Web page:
Monday 14 January 2019 8:15 am

For heaven’s sake, just pay your interns

It is 2019, and workplace inclusion, diversity, and equality remain key conversation topics for leading businesses.

But many young people are still being put at an unfair disadvantage by the extensive number of unpaid internships that still exist.

A recent survey from the Sutton Trust found that one in four graduates has completed an unpaid internship – a finding which is simply unacceptable.

Unpaid internships are the privilege of the few – most likely those who live in a major UK city. For those living outside cities or whose parents cannot afford to support a young adult at home, working full-time for free is a pipedream.

Analysis shows that even if travel expenses are covered, an unpaid internship can cost £1,000 a month in London and £827 in Manchester – an extortionate price to pay to get ahead in your career.

Getting your foot in the door as a recent graduate can be tough, and the processes are time-consuming. Securing an internship at a leading business is now just as competitive as getting a full-time role.

As a result, when organisations offer unpaid internships, young people are being taken advantage of. Graduates should not be required to put themselves in an unstable financial situation to get the experience that they need.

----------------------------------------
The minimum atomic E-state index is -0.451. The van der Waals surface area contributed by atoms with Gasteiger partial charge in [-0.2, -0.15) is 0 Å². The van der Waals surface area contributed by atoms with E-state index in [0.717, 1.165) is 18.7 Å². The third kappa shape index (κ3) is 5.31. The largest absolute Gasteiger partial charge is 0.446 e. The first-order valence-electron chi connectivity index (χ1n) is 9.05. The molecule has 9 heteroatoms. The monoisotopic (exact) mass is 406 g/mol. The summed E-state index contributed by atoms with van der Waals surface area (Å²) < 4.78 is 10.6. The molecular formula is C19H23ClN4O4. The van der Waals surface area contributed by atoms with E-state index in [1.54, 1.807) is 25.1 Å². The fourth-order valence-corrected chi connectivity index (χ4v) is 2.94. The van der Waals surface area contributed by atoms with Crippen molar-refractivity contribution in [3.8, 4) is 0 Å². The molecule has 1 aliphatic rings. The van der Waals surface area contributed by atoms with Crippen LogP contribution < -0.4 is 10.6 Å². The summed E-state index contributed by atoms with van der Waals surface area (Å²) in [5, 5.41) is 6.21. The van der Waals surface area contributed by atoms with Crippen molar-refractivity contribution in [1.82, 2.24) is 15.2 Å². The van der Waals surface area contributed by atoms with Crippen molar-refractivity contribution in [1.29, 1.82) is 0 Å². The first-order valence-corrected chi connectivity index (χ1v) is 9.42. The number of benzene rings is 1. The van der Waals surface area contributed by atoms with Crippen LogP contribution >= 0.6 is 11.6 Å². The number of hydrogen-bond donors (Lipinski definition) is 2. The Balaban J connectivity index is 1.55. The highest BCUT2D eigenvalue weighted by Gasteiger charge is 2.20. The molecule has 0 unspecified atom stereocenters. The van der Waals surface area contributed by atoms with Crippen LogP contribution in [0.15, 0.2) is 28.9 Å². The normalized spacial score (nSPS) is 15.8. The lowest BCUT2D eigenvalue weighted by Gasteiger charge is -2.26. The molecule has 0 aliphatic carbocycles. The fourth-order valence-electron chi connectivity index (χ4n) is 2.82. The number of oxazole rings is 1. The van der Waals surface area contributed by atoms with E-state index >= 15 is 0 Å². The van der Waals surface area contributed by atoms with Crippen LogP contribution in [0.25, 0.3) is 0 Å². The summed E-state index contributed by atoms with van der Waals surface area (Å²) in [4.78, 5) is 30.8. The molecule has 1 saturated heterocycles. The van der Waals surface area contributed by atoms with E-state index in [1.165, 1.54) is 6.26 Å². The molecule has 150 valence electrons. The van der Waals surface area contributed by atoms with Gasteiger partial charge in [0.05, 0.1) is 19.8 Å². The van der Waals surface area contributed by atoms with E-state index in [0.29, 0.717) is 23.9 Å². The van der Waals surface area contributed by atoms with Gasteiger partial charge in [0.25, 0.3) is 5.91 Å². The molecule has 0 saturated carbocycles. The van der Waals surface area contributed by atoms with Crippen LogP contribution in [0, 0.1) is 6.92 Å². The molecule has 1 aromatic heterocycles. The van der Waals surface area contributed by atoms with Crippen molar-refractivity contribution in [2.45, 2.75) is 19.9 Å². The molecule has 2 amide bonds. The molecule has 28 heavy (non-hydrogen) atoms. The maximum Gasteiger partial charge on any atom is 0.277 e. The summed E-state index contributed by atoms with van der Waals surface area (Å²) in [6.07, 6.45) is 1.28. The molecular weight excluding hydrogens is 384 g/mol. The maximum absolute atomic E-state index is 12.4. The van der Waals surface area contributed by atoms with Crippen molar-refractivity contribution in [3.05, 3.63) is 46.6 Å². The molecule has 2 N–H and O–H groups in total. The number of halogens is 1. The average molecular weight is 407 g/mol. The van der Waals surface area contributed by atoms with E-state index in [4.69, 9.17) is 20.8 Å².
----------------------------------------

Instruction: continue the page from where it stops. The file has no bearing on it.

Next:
So, who is really benefiting from this arrangement?

Employers may be under the impression that the arrangement of a zero-cost employee is a win-win situation – students and graduates gain valuable work experience, while businesses get enthusiastic, hardworking young people to relieve the burden of admin and research tasks at no cost.

This win-win mentality is a short-sighted approach that is damaging to an organisation’s reputation and future growth trajectory.

There is a lack of understanding about the huge benefits that businesses can gain from paying all their staff, interns included.

Unpaid internships have a knock-on effect throughout sectors, preventing diversity of thought, creating a culture of nepotism, and encouraging an ongoing cycle of backwards-thinking mindsets.

Offering paid internships is a surefire way to breathe new life into your business. It opens the doors to any young person, whatever their background, with the right skills to contribute to your business. This will alter the demographics of who is recruited at entry level.

Some of the worst offending sectors such as retail, fashion, and politics have been hugely criticised for being unreflective of the wider British society. Organisations need to plan for the future – because who they attract and recruit now will shape how that sector will look in 10 years’ time.

Furthermore, paying your interns is a short-term cost. An intern can quickly become as invaluable an asset to a team as a full-time employee, who will drive new ways of thinking that will be crucial to progress in the long run.

Crucially, unpaid internships also walk a fine line of legality. It may be easy to navigate around the regulations, but dodging legal responsibilities and consciously placing a financial burden on 21-year-olds does not bode well in an era of growing corporate responsibility, diversity goals, and a widespread call for work-life balance.

The young talent that you employ now will shape the future of your

organisation: it will determine whether it flourishes in the face of shifting technological, environmental, and societal landscapes.

The workplace is changing – keep up and maintain certain values at the core of your business. That includes paying your interns.